Albert Koehl, an environmental lawyer, cycling advocate and adjunct professor of natural resources law at Osgoode has written a great letter to the Star discussing how fuzzy the purposes of sidewalks and bikelanes are.
Thinking about Segways, Motorized Scooters and Wheelchairs, and E-Bikes… what’s allowed on a sidewalk? What’s allowed in a bikelane? What is are the safest practices for people depending on the design of the street?
If a sidewalk is empty beside a 80 km/h 6-lane arterial… why should we blame a cyclist for using the sidewalk to be safer?
Pedestrians have a right to be safe. Forcing cyclists onto unsafe roads, however, discourages cycling and compromises their safety. Fining cyclists for using sidewalks doesn’t address the problem of unsafe roads. Would parents want to see their teenaged children riding on roads with fast-paced traffic? The result is that more parents chauffeur their children in cars, compromising efficiency (not to mention fitness levels) and further congesting roads.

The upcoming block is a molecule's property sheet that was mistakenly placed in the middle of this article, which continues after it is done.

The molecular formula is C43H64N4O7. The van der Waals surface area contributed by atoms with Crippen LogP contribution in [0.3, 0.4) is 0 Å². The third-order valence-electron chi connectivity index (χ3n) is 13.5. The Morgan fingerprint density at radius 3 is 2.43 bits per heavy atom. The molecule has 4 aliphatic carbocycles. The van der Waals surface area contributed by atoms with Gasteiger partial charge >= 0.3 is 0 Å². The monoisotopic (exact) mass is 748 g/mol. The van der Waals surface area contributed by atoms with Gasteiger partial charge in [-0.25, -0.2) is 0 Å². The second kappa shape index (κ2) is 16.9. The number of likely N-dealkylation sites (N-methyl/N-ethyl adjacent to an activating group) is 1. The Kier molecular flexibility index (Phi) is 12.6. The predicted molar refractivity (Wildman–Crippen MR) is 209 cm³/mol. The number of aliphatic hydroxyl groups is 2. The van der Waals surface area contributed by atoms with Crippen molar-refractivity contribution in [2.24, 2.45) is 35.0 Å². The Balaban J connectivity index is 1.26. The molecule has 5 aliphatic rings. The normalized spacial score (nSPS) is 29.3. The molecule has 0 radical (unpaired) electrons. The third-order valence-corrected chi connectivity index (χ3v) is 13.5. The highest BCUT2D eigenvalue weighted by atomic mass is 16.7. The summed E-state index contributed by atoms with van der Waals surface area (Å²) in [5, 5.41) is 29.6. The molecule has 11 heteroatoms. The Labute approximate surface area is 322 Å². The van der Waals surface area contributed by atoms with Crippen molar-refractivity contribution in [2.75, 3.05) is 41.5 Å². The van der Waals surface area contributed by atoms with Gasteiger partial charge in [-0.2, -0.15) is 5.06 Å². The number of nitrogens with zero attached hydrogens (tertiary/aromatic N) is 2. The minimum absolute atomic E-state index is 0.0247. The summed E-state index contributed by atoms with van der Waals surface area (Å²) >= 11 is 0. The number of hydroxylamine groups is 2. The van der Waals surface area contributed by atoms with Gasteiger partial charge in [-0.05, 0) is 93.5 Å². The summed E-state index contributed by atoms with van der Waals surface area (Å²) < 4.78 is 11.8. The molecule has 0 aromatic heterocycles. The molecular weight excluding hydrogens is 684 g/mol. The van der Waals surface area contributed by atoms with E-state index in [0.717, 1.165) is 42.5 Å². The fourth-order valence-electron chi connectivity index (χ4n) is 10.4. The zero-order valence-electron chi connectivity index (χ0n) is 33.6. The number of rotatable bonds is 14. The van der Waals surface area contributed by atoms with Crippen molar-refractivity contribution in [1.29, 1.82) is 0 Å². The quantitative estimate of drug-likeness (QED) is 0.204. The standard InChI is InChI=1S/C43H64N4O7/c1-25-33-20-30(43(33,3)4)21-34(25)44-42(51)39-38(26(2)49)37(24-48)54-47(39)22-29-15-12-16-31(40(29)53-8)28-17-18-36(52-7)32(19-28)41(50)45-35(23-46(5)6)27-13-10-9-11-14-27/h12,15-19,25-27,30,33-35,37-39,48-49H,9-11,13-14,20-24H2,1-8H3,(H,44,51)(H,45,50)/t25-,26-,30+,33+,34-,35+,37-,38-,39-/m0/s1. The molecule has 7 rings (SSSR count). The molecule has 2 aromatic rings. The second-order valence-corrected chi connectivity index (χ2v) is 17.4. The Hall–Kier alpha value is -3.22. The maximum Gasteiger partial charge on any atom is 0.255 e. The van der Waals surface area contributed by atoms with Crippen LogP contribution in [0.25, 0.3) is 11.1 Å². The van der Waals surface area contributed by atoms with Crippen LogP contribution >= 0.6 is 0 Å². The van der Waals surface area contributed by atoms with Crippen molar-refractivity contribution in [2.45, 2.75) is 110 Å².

Currently, bylaws allow only small-wheeled bicycles on our sidewalks, on the assumption that the rider is also small and therefore not particularly powerful (or fast). This isn’t always the case. Laws that allow only young cyclists on sidewalks make more sense, providing their speed respects pedestrians. The same applies to motorized wheelchairs.
Indeed, it’s not just the safety of pedestrians that is compromised by cyclists on sidewalks — the cyclists themselves can be at greater risk. The City of Toronto’s 2003 cycling collision study found that one of the most common collision points with cars and trucks is at intersections when cyclists leave the sidewalk to cross a road. This type of collision is especially common for cyclists under 18.
What do you think? What is the best way to make sure public space is there for all transportation modes to use safely?Wed, Feb 24: Come to the Toronto Bike Awards!